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AOL tries to find its way on the Web

The dial-up giant says its new publishing technology will bring more types of content to the masses.

America Online's walled garden may not be so closed off in the near future.

The Time Warner unit is slowly implementing new HTML-based Web-publishing technology that will allow it to offer more programming and content on the Web. That means that AOL's Web properties, including the Web sites of AOL, Netscape and Moviefone, as well as its Digital City guides, could begin offering more types of programming to nonmembers.

Already, areas such as personal finance and sports have helped convert nonmembers to members. Other areas, including movies and entertainment, have the same goal. Conversions could pave the way for AOL to solicit more third-party partners to create more programming for inside and outside AOL's fence.

"This enables us to extend programming outside of (AOL's) proprietary client environment," said Jim Bankoff, AOL's executive vice president of programming, referring to the new HTML publishing tool. "This system will allow us to do it more aggressively."

AOL has tried many times in its history to turn some of its sites into broader Web portals, like Yahoo and MSN. The company tried to refurbish Netscape's home page into a portal that featured Time Warner's magazine and entertainment content. It has also taken some steps with, but the company largely has maintained the site as a way for subscribers to access their e-mail and calendar data when away from their main PCs.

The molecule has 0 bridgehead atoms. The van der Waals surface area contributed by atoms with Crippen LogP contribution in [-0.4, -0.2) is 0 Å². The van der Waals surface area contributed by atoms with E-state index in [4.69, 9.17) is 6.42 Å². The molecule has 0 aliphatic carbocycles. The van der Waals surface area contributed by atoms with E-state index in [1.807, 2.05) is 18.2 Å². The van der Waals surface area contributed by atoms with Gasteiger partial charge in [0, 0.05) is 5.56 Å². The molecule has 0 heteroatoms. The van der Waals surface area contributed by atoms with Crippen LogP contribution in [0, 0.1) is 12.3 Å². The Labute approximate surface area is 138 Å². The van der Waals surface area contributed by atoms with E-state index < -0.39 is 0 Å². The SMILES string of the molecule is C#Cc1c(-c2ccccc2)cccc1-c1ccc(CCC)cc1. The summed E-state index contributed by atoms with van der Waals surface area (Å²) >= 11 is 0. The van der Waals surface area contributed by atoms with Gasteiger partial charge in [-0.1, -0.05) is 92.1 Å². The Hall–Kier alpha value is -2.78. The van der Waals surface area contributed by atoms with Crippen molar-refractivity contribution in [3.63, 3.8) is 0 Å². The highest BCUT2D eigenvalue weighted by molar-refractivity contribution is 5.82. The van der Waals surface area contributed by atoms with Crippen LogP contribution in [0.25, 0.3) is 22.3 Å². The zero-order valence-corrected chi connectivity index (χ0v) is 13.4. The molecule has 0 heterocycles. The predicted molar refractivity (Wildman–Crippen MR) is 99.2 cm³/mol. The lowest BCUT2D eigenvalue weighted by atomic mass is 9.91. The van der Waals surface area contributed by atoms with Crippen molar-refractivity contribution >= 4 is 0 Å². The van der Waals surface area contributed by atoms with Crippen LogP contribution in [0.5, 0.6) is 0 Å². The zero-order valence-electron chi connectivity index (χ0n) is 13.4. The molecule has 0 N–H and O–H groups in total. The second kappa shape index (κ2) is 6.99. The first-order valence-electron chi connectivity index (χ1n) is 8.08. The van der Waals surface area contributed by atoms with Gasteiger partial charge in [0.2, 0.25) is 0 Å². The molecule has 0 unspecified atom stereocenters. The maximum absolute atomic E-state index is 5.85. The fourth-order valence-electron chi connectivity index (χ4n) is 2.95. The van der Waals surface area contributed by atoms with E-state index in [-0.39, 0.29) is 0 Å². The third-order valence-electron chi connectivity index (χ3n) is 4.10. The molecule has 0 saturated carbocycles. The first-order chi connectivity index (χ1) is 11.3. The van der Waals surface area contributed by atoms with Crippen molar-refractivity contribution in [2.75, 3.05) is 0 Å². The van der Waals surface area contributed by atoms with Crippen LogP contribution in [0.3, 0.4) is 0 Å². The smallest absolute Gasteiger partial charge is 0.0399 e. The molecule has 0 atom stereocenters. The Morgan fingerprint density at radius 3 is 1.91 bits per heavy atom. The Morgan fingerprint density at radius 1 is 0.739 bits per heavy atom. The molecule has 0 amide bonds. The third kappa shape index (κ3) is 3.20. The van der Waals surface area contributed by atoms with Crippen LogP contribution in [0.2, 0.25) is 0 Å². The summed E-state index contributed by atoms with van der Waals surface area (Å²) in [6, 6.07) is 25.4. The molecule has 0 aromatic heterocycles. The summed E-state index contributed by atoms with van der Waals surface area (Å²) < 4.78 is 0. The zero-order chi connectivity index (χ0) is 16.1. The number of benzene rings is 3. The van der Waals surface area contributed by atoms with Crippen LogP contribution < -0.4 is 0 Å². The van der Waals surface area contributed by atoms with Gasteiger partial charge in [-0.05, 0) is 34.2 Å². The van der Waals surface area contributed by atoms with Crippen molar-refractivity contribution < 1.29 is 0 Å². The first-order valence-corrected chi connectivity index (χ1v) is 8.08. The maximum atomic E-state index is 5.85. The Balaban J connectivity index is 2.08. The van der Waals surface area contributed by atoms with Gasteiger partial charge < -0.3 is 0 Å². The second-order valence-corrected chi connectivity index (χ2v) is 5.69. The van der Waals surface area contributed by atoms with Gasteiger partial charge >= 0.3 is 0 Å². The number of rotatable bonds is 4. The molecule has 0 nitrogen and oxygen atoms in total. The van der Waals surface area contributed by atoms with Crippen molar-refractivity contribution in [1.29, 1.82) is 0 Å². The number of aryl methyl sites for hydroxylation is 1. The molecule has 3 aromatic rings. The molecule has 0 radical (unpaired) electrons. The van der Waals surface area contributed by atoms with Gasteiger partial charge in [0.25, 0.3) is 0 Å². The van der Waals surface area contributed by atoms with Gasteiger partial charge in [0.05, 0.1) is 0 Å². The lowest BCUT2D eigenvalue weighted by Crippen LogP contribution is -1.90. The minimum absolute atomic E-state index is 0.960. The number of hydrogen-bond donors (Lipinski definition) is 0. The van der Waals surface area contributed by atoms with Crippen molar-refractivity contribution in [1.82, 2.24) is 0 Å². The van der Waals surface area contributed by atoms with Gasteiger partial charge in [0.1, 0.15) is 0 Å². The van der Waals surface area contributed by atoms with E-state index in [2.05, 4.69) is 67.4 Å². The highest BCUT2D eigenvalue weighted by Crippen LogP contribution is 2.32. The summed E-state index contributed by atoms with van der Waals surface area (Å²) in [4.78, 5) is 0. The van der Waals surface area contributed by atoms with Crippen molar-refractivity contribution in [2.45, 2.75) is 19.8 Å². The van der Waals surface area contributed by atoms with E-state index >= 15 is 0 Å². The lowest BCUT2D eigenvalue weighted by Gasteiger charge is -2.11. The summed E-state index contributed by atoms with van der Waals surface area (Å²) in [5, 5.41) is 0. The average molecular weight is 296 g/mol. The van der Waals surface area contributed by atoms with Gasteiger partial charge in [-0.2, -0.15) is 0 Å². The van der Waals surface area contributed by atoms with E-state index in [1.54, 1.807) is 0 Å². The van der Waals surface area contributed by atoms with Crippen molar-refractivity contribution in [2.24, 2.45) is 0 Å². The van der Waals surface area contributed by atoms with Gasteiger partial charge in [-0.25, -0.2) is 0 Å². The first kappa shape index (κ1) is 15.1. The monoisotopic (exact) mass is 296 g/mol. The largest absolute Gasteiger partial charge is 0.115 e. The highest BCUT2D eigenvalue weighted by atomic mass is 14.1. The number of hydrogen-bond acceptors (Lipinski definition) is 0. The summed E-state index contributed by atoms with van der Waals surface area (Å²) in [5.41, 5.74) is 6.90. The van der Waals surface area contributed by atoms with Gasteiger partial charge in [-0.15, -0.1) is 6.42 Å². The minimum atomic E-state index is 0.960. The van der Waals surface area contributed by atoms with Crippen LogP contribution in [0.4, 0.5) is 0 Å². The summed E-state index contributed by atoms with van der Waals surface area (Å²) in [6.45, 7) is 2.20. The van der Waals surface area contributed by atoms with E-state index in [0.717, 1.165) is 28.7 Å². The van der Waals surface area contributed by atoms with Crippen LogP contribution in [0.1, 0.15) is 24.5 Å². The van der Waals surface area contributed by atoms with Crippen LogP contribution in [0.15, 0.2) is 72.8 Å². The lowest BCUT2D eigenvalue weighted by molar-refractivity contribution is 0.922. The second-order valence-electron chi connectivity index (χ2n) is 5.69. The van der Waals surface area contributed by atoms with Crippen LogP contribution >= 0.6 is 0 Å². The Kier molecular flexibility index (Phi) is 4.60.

Bankoff declined to comment on whether the new publishing tool foreshadows a rekindling of AOL's portal ambitions. He added that going with HTML would give AOL "more flexibility to evaluate its options."

The first noticeable shift in this strategy will be the offering of more content samples, which the company hopes will lure people into subscribing. This past weekend, AOL offered clips from a concert by pop star Usher, which previously had been streamed live only to AOL members.

Content has become a cornerstone of AOL's attempts to revive a decaying business. The company's core dial-up user base dropped by more than 2 million subscribers in 2003, largely because of defections to broadband services and cheaper dial-up options. In response, AOL is trying to sell a premium broadband version of its service that comes without Internet access and costs $14.95 a month. Key to this will be broadband programming through video streams and online radio.

Meanwhile, the company has launched a discount dial-up Internet service provider under the Netscape moniker. Netscape costs $9.95 a month, much less than AOL's $23.90, but the service comes with fewer bells and whistles.